In a rambling, 20-minute speech in the Rose Garden, Trump tried to make it look like he had actually won the standoff with Democrats. He praised lawmakers for now planning to work on a final Homeland Security spending bill ― which won’t have money for a wall in it. He repeated his nightmare-scenario description of the border as a scene of human traffickers carting around women “with duct tape put around their faces,” a claim experts have debunked. He insisted border security resources are crucial, which Democrats have long said they support.
“If we make a fair deal, the people will be proud of our government for proving we can put our country before party,” Trump declared, even as he’s refused to reopen the government for more than a month.
The House has voted on reopening the government 10 times since Democrats took back the chamber on Jan. 3, and Democrats were unified on nearly every bill, with about a dozen Republicans voting with them. But it wasn’t until Thursday that the Senate held a vote to do so.
Senate Majority Leader Mitch McConnell (R-Ky.) held votes this week on two proposals. One was on a bill Trump had endorsed that included $5.7 billion for his wall plus a three-year extension for the Deferred Action for Childhood Arrivals immigration program. The other was on a bill that was merely a “clean” extension of government funding without wall money.
Trump’s measure got 50 votes, but the clean spending bill got 52 votes, with six Republican senators crossing over. It was a sign that Republicans were losing their shutdown appetite.
He basically lost everything. Rep. Dan Kildee (D-Mich.)
Pelosi’s resistance, of course, wasn’t the only blockade to Trump getting his way. He was under immense pressure from federal workers, who weren’t afraid to speak out about how much the shutdown was hurting them financially. Beyond the political fight, it’s hard to frame anyone as a winner when the government shuts down and leaves hundreds of thousands of people without paychecks.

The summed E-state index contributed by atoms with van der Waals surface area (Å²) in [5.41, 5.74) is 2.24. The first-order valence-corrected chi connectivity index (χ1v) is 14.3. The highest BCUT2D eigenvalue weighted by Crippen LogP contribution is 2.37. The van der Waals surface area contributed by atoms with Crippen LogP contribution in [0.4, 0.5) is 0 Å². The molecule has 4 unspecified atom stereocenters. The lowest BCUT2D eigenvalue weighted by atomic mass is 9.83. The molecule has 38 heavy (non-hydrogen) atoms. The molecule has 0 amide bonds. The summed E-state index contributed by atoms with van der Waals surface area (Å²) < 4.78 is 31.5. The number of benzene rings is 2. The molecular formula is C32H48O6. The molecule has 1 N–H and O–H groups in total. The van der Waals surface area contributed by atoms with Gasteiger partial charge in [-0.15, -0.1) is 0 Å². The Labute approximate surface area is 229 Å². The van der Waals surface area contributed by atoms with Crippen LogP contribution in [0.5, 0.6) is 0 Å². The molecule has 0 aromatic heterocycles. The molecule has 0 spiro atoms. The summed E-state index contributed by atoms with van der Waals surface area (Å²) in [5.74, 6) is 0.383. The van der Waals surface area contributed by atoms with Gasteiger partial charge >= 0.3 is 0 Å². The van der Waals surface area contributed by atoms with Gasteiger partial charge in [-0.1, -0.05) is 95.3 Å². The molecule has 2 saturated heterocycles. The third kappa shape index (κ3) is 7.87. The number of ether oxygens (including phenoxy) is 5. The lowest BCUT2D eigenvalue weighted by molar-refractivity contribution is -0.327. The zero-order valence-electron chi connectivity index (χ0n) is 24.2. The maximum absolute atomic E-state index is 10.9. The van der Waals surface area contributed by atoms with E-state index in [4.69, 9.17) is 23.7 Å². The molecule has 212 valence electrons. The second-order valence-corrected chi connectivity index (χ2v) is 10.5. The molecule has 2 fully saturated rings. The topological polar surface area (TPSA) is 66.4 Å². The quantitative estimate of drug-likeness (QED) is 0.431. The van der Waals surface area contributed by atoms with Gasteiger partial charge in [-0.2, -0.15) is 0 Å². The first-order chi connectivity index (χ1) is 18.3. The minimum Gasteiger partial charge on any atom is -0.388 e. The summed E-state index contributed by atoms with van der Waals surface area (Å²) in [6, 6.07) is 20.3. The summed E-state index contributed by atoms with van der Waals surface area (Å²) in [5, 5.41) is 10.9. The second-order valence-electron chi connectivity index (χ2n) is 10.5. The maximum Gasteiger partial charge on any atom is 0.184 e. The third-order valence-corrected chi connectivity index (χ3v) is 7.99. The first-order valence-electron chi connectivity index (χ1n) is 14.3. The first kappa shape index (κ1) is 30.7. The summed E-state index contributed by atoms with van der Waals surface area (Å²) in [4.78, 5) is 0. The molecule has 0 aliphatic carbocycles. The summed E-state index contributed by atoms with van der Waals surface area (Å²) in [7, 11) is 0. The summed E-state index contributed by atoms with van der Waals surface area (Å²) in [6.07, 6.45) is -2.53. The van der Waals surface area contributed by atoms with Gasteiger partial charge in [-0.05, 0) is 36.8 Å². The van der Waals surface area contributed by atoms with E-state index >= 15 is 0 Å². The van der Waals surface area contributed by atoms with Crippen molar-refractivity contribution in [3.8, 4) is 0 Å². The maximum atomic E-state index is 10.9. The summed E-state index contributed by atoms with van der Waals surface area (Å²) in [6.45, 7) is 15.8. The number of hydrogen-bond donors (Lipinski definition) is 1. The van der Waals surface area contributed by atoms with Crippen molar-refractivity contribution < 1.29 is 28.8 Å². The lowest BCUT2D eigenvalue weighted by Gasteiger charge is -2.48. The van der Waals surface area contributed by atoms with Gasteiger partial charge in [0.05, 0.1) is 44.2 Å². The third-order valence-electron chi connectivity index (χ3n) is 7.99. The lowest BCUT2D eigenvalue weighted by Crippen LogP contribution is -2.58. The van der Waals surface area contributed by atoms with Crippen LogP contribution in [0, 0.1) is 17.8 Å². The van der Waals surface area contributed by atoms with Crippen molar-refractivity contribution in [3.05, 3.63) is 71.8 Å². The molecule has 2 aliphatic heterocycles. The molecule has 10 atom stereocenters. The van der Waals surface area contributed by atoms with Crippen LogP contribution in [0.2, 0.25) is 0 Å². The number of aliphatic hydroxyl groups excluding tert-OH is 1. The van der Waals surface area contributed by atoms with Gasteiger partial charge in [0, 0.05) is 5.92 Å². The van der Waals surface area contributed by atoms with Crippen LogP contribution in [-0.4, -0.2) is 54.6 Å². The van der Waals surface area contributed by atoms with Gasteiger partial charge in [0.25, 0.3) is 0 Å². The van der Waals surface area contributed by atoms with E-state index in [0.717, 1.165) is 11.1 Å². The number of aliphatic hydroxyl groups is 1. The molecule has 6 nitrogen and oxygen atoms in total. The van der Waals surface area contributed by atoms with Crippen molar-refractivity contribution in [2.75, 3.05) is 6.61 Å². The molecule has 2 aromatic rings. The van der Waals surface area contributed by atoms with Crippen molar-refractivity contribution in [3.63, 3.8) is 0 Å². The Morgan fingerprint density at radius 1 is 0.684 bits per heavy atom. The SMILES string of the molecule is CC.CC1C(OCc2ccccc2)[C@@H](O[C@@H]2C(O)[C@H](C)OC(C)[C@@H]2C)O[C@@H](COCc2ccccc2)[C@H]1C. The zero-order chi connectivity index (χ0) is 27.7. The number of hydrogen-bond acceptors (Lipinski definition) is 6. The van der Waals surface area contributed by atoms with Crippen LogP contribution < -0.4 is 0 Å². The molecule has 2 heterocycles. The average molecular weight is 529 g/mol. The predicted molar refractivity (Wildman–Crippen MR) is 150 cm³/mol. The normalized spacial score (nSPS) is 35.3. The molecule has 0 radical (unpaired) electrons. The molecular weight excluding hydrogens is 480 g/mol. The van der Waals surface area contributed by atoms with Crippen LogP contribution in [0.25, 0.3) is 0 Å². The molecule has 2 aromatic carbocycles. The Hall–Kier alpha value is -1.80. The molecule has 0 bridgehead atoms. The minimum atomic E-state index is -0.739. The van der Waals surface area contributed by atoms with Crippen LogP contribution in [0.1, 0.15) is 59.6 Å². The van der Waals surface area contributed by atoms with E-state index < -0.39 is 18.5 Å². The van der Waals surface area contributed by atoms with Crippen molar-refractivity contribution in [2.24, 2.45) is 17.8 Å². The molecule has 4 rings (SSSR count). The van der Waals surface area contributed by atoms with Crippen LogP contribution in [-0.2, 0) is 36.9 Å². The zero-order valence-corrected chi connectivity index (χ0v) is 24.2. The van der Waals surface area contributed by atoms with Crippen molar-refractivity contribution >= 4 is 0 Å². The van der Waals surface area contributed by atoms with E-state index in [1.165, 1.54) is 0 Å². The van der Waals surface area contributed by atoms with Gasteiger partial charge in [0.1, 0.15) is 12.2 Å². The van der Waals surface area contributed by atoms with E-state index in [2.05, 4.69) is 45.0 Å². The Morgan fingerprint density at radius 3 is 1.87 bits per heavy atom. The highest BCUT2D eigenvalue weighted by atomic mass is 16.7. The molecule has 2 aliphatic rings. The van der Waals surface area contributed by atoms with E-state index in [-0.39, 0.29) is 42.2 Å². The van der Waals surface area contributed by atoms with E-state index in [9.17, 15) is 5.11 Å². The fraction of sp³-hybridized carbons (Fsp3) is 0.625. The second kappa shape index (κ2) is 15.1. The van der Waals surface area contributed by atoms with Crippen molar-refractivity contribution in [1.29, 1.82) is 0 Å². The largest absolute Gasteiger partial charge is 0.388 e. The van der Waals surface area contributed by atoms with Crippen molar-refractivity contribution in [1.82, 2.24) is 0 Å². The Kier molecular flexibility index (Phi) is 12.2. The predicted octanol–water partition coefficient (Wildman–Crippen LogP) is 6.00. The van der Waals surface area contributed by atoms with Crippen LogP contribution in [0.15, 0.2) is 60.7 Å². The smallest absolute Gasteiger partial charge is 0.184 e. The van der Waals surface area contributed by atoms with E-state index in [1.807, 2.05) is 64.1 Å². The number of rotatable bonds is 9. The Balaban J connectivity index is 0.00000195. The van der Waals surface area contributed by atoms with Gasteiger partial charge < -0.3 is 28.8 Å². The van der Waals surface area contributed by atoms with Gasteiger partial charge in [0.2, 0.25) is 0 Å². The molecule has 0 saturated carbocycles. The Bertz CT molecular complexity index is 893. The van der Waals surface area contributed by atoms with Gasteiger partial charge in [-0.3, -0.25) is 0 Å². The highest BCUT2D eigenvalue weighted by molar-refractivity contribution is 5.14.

Airline travel was thrown into chaos Friday after the Federal Aviation Administration had to halt some flights to LaGuardia Airport in New York because of air traffic control staffing shortages related to the shutdown.
A few hours later, Trump announced in the Rose Garden that he’d support exactly the sort of bill he spent 35 days opposing.
“He basically lost everything,” Rep. Dan Kildee (D-Mich.) said on MSNBC on Friday.
HuffPost happened to be with Pelosi during a roundtable with reporters when the news broke of Trump’s decision to reopen the government. She wasn’t one to gloat.
“We’ll see,” Pelosi said when asked if she feels like she won the standoff with Trump.
The California Democrat chuckled when asked if it made her feel good to see hashtags like #QueenPelosi floating around on social media, but said no. Asked how she’s managed to stay one step ahead of Trump through the shutdown, she said it’s just a matter of respecting the institutions of government and understanding who you are talking to.
“Whenever he’s making an accusation, you know he’s projecting his own weakness. His own weakness,” Pelosi said. “He does it all the time.”